In June of last year I wrote an article titled "A Little Pink Rubber Ring." It was about two observations I made at a truck stop about 70 miles from here where we stopped for an apple fritter breakfast. The first was overhearing a loud lady in the next booth order her breakfast. Her order was quite specific: she wanted two poached eggs just barely warmed up, hash browns and hollandaise sauce (a creamy sauce of butter, egg yokes and lemon or vinegar) all stirred to the consistency of snot. That's right, snot. She said if the eggs were halfway cooked, she'd send them back. When her order came, I stopped at her booth to take a good look. It looked like snot. I asked her how it looked to her. She said, "Perfect." Her husband told me if her eggs were too warm she considered them overdone. I left before she started eating. I hoped she would survive.
The other observation was of an attractive waitress in her early 40s -- cheerful, friendly, and hardworking with a bandana around her head. In previous stops there she wore no bandana -- she had lovely, black curly hair. On this day, June, 2011, the bandana gave you the impression she had lost all her hair. She didn't serve us so there was no conversation.
On the way out of the cafe, there was a little note near the cash register that asked customers to help Lorree (my article mistakenly said Tracie), a mother of two, in her battle against breast cancer. They sold little pink rubber rings you could pick up for a contribution. The rings signified support for a victim of breast cancer.
I got a ring and wore it on my little pinky. I closed the article with this statement: "My prayer is that one day soon I'll stop for a fritter, see the loud lady eating her snotty eggs, hash browns and hollandaise sauce and (Lorree) will be working there, smiling and cheerful with her black curly hair looking like she did before and that bandana gone and forgotten, never to be needed."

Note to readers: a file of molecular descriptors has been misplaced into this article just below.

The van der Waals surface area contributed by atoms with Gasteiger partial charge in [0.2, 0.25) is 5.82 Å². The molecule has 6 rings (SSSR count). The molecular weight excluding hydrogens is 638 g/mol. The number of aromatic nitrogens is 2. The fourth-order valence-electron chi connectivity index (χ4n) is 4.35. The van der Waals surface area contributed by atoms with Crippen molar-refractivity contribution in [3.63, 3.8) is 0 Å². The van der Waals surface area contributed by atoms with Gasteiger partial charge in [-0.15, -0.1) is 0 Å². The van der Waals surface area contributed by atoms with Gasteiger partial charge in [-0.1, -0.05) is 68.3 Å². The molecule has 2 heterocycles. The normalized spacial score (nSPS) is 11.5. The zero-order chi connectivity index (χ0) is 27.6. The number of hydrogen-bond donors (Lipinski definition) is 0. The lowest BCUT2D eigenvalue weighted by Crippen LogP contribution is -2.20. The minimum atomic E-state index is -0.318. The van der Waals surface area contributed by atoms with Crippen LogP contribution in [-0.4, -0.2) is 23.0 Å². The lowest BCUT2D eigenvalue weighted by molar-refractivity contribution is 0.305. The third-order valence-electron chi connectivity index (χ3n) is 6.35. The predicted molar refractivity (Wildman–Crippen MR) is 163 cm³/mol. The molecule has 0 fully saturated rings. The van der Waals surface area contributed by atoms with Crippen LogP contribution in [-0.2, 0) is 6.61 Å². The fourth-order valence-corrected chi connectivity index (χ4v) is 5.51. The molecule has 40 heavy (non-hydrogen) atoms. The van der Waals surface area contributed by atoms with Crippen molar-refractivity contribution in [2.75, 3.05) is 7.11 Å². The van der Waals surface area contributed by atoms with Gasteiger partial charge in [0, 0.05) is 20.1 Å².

It was almost a year later this month that we got back to that truck stop. God works in mysterious ways. Only part of my prayer was answered. The lady with the snotty eggs was nowhere to be seen, but the word was she had survived and still comes in for breakfast. The other part was a thrill. Lorree was there, no bandana. Her smile was huge and her hair curlier than ever. Someone who gets one of the papers this article appears in had sent her a clipping of that June, 2011, article and she taped it to her refrigerator door as she worked through her battle.
She recognized us as previous customers and asked if I had anything to do with that article. That small encouragement was worth a nice, big, warm hug and a bit more conversation. For some reason when the hair came back it was curlier than ever. Lorree is feeling well now and is optimistic.
One answered prayer should be followed by another. My prayer now is that Lorree's smile will get bigger and bigger and her hair curlier and curlier until the 25th anniversary of her great-grandmotherhood. Amen, let it be so.